Buckeye Check Cashing, Inc. v. Cardegna, 546 U.S. 440 (U.S. 2006)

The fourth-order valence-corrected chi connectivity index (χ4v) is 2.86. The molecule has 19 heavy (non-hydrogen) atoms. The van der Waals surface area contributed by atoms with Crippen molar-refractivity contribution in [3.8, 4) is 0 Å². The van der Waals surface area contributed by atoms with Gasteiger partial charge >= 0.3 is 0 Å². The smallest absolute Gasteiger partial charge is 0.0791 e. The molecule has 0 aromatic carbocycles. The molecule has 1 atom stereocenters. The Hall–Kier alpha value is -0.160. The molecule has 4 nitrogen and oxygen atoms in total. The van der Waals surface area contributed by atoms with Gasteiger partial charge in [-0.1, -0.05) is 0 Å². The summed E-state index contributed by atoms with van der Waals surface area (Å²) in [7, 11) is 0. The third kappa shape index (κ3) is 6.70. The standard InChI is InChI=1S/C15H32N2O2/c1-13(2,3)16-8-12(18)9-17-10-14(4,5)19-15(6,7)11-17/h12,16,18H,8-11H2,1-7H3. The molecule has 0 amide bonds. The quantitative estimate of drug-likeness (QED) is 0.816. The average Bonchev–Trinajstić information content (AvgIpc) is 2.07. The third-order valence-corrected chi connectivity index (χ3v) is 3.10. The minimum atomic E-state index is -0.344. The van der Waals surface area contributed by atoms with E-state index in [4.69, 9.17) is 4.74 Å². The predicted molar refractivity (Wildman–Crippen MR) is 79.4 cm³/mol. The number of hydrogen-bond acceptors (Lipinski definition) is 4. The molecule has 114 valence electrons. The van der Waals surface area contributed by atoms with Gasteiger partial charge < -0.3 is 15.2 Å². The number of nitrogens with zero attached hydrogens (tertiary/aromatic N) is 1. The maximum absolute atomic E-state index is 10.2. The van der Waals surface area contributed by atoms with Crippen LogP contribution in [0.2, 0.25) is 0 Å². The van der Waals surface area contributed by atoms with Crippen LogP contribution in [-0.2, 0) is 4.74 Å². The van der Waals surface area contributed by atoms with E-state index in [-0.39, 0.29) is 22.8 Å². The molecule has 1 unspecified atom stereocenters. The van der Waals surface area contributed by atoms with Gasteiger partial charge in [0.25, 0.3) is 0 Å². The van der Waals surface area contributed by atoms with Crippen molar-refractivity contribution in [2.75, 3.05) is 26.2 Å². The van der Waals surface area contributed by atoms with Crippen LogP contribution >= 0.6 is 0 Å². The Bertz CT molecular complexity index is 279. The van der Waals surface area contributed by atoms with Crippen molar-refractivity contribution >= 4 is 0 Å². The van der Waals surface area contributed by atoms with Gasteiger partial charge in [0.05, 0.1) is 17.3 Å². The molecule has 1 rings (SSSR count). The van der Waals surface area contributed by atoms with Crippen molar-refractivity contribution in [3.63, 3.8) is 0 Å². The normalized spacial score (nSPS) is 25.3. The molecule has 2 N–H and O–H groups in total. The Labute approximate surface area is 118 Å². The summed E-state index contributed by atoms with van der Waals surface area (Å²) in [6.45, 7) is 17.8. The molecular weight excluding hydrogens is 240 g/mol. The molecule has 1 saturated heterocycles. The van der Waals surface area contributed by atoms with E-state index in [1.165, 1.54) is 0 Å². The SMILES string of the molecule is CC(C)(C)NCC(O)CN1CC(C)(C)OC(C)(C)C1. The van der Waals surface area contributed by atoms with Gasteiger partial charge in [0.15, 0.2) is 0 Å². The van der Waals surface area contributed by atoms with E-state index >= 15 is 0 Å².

This is not a nursing home case. Justice Scalia, writing for the Court, framed the issue as whether a court or an arbitrator should consider a claim that a contract containing an arbitration agreement is void for illegality. Customers of a check cashing company had signed agreements including an arbitration clause. A class of customers argued that the agreement was illegal because the company was charging usurious interest rates and that the agreement violated various Florida lending and consumer protection laws. The trial court denied the motion to arbitrate, the Florida Court of Appeals reversed, and then the Florida Supreme Court reversed reasoning that enforcement of the agreement to arbitrate could breathe life into a contract that not only violates State law but is criminal in nature. The court found there are two types of challenges to the validity of an arbitration agreement: (1) a challenge to the arbitration agreement itself and (2) a challenge to the contract as a whole. Relying on Prima Paint Corp. v. Flood & Conklin Mfg. Co., 388 U.S. 395 (U.S. 1967) and Southland Corp. v. Keating, 465 U.S. 1 (U.S. 1984), the Court addressed the issue at bar by finding: “First, as a matter of substantive federal arbitration law, an arbitration provision is severable from the remainder of the contract. Second, unless the challenge is to the arbitration clause itself, the issue of the contract’s validity is considered by the arbitrator in the first instance. Third, this arbitration law applies in state as well as federal courts.” Applying these principles, where the challenge is to the agreement, but not specifically to the arbitration provision, the challenge is considered by the arbitrator rather than the Court. The Court rejected an argument that this is a procedural rule, finding that it is federal substantive law, applying in federal and State courts. The Federal Arbitration Act covers putative contracts as well as valid contracts because, otherwise, a court might deny effect to an arbitration provision in a contract that the court might later find to be enforceable. The Florida Supreme Court was reversed.

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